An intoxicating blend of comedy, social commentary, and hardboiled fiction, the series concerns Dick Henry, a fixer known as “the Shortcut Man.” Henry solves problems others can’t resolve and works quickly and effectively. Among his clients this time out is a college student being sexually harassed by her tenured professor and three generations of a Latino family living under one roof who are threatened with eviction by unethical bankers and with deportation by opportunistic politicians.
Obviously when one resolves to take on bankers and politics, one is aiming considerably higher than normal. The nice thing here is neither Dick Henry nor his author have bitten off more than they can chew.
The Shortcut Man is P. G. Sturges’ very special creation. He lives in nearly the same world as the rest of us. The exceptions are that it is a shared universe with Michael Connelly’s private eye, Harry Bosch; Sturges’ brother is a friend of Dick Henry’s; the Shortcut Man is a fan of real-life L.A. blues band, Pearly King and the Temple Thieves – readers are likely unaware Pearly King is Sturges’ musical alter ego; and Sturges’ maternal grandmother is also Dick Henry’s maternal grandmother making the author’s literary counterpart at least a cousin. Sturges quotes his father (famed Golden Age screwball comedy writer/director, Preston Sturges) in the form of chapter titles and lines in his books, but that is surely his rightful inheritance more than anyone else.
The elder Sturges is enshrined by the Directors Guild and Writers Guild with a building, statue, and his own award for lifetime achievement in both fields, yet he grows more obscure with each passing year because his smart, funny, classy scripts could never be rebooted in today’s Hollywood.
Likewise, the younger Sturges writes smart, pointedly funny fiction that Brian Helgeland should have already adapted for the silver screen or an HBO series, but his work remains sadly unknown outside of hardboiled mystery circles. Like his father, whose own hilarious autobiography expressed bemused acceptance of his rags to riches fortune in Hollywood, the younger Sturges is not a bitter man, he merely expresses his gifts as he must and knows he will find an audience on sheer talent, regardless of the size.
Four books into this five year old series and it is obvious the high standard of quality he maintains is crying out for rediscovery at some point. It will take someone willing to think out of the box and produce a concept that doesn’t require motion-capture actors and can’t be marketed as a summer or Christmas franchise. Sometimes, just a great story and dialogue are enough to greenlight a project. Generally, doing so catches Hollywood off-guard because good business sense isn’t as common as all those MBAs might suggest.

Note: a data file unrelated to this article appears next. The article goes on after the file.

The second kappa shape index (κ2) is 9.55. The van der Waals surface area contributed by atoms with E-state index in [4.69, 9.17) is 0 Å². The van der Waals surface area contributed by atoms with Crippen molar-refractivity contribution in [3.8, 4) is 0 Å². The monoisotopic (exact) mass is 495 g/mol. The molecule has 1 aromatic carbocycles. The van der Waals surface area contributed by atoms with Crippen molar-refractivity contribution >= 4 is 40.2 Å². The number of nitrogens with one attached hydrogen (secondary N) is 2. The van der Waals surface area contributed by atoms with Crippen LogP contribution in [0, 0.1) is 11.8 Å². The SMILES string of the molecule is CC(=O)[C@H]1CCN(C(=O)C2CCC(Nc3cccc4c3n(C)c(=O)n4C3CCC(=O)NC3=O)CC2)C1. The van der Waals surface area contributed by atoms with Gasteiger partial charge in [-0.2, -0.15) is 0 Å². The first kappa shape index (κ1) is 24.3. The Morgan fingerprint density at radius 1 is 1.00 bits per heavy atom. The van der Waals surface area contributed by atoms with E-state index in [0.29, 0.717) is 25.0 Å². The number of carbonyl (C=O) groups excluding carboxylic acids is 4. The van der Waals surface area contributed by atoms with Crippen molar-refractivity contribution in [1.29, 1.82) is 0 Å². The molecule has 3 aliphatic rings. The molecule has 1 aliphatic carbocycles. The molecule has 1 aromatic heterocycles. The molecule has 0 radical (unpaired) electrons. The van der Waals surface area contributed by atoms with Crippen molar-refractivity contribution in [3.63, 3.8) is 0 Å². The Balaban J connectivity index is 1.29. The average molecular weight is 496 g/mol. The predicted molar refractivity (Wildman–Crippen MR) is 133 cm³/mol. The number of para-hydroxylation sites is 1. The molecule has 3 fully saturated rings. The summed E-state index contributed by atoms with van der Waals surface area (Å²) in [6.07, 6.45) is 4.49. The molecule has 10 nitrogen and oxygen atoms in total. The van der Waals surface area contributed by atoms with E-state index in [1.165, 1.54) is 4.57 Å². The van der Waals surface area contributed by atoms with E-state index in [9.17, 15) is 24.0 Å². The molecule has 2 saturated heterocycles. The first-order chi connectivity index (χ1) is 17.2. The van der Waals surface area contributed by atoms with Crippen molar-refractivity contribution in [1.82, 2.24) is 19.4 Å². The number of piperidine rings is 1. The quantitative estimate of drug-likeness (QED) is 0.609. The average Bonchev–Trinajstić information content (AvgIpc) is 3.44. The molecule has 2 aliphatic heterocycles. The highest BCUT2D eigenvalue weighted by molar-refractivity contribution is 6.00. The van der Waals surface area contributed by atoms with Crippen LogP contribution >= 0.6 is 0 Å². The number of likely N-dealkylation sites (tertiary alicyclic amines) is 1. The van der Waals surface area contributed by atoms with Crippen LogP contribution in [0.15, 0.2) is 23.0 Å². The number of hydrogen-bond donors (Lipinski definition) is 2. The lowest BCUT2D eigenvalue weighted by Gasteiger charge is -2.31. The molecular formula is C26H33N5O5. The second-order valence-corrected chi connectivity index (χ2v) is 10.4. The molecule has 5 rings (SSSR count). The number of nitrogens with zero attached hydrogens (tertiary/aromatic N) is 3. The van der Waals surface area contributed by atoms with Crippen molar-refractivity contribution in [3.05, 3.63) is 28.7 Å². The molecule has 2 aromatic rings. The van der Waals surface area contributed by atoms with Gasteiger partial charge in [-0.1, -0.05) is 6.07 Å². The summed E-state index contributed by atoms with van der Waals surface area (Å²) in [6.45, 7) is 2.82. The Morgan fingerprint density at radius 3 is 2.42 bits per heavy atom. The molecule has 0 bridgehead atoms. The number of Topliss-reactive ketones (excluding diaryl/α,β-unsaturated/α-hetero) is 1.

Like only the very best of writers, Sturges understands if you’re aiming at the big targets — banking and immigration — you must never lose sight of the humanity of the victims as well as the perpetrators (something the Occupy Wall Street contingent repeatedly fail to grasp). Yes, there are characters in the book who are simply pond scum in spite of their staggering income, but there are also victims among the perpetrators whose own tragic stories unfold gradually.
This is a tactic Sturges has successfully employed in past books when dealing with addiction (both substance and sexual). The pathos touches different places when dealing with white collar crime. As Dylan said in his own “Fourth Time Around” half a century ago, “I never asked for your crutch, now don’t ask for mine.”
As in the first three books, Dick Henry proves adept at solving other people’s problems and hopeless at sorting out his own life. In this respect, he recalls Ross Macdonald’s Lew Archer as both men want nothing more than to reconcile with their estranged spouses. Dick Henry has more at stake than Archer, though. The latter was a frustrated family therapist plying his trade as a private eye. The former left his family when he let something other than his head or his heart lead him astray. His very soul cries out for redemption by righting the wrong he did (and in smaller ways, continues to do) to his ex-wife. That wrong is what stands in the way of his finding salvation.
It has been said that the principle value of art is what the beholder recognizes of themselves in the work. 2015 has been the year that brought me to my lowest point and threatens to let next year bring me lower still. Like Dick Henry, I had to repeatedly acknowledge that the blame rests squarely on my own shoulders in spite of all the wrongs that are done by others. Sturges keeps writing these books that ring true in so many ways. Every time I keep hoping Dick Henry will get it right and fix his own life the way he always manages to work miracles for others. Sometimes, that’s all the faith one has for personal redemption, particularly in a world where respectable institutions from the Church to the White House are mired in corruption. We all need a Shortcut Man to help us ease the pain of learning our own lessons the hard way. Unsurprisingly, Ipso Fatso is my pick for Best Novel of 2015. Read it. You won’t be sorry.
William Patrick Maynard was licensed by the Sax Rohmer Literary Estate to continue the Fu Manchu thrillers beginning with The Terror of Fu Manchu (2009; Black Coat Press) and The Destiny of Fu Manchu (2012; Black Coat Press). The Triumph of Fu Manchu is coming soon from Black Coat Press.